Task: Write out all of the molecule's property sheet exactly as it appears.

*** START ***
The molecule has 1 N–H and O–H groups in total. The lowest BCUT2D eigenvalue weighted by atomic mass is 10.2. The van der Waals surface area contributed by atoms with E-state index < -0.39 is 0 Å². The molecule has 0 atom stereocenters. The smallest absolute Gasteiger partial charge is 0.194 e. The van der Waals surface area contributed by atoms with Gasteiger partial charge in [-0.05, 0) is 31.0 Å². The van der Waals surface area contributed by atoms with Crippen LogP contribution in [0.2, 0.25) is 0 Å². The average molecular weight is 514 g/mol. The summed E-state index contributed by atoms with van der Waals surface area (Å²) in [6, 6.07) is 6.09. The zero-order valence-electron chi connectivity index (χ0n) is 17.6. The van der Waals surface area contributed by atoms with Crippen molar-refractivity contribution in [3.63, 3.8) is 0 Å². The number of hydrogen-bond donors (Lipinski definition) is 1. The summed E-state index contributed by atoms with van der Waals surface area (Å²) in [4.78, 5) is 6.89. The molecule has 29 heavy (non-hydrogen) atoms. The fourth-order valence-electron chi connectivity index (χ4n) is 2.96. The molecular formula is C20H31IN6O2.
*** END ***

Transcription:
The molecule has 1 N–H and O–H groups in total. The lowest BCUT2D eigenvalue weighted by atomic mass is 10.2. The van der Waals surface area contributed by atoms with E-state index < -0.39 is 0 Å². The molecule has 0 atom stereocenters. The smallest absolute Gasteiger partial charge is 0.194 e. The van der Waals surface area contributed by atoms with Gasteiger partial charge in [-0.05, 0) is 31.0 Å². The van der Waals surface area contributed by atoms with Crippen LogP contribution in [0.2, 0.25) is 0 Å². The average molecular weight is 514 g/mol. The summed E-state index contributed by atoms with van der Waals surface area (Å²) in [6, 6.07) is 6.09. The zero-order valence-electron chi connectivity index (χ0n) is 17.6. The van der Waals surface area contributed by atoms with Crippen molar-refractivity contribution in [3.63, 3.8) is 0 Å². The number of hydrogen-bond donors (Lipinski definition) is 1. The summed E-state index contributed by atoms with van der Waals surface area (Å²) in [4.78, 5) is 6.89. The molecule has 29 heavy (non-hydrogen) atoms. The fourth-order valence-electron chi connectivity index (χ4n) is 2.96. The molecular formula is C20H31IN6O2.